Estimated read time: 2-3 minutes
Jed Boal ReportingUtah entrepreneurs eager to get the money they need to launch their businesses made unusual pitches today. The "idea people" courted the "money people" in a fast-pitch format made popular by modern American singles. Venture funding and speed-dating collide.
Time is money so these entrepreneurs and investors are eager to engage in Utah's first "speed-pitching" luncheon. It's a page torn from the modern dating hand-book.
Buckley Barlow, Entrepreneur: "If you don't know your elevator speech and you can't do it in a grab your attention format, you don't deserve to be here."
Ten Utah entrepreneurs gave five-minute pitches to small groups of angel investors, and then they rotated.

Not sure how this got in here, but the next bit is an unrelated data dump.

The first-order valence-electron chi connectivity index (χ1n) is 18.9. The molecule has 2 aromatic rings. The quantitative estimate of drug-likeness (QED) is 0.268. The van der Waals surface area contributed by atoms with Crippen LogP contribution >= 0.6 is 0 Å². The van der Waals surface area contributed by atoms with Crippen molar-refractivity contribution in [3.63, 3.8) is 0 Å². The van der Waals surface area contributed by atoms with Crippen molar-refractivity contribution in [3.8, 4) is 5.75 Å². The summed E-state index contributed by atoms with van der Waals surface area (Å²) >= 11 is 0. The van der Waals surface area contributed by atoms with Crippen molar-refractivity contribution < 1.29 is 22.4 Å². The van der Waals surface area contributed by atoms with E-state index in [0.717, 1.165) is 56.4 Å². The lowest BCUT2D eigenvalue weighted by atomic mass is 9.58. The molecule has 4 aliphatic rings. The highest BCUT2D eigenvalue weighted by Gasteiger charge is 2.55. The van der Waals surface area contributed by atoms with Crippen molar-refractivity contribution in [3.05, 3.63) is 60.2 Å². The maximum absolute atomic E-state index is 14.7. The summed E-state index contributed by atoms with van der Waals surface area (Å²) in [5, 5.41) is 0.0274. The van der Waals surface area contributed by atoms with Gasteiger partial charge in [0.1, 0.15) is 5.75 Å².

Rix Ryskamp, Entrepreneur: "Typically I pitch one idea at a time. Here I get 25 investors."
Rix Ryskamp is pitching the Simpliphone, a small business phone system all in one box.
Rix Ryskamp: "My goal is to get people excited enough that they want to come see the product."
The private investors, or angel investors, would also rather hear more pitches in less time.
John Richards, Utah Angel Investor: "Much better to listen to a five minute pitch. You can usually tell in the first five minutes if it's a deal you're interested in."
Craig Bott, Grow Utah Ventures: "Most investors will look at the entrepreneurs,the strength, the character, and let the ideas be second or third. Because ideas change, but the entrepreneur is what you're investing in."
John Richards, Utah Angel Investor: "I'm confident I'll see something that intrigues me. Whether I invest is a whole other story."
Buckley Barlow, Entrepreneur: "Looking for long-term relationships that are beneficial for both ways."
In the end it comes down to chemistry.
Craig Bott: "Really have to connect on a genuine level. Most investment is made on passion."
We'll see whether there's enough passion in this room to move on to commitment.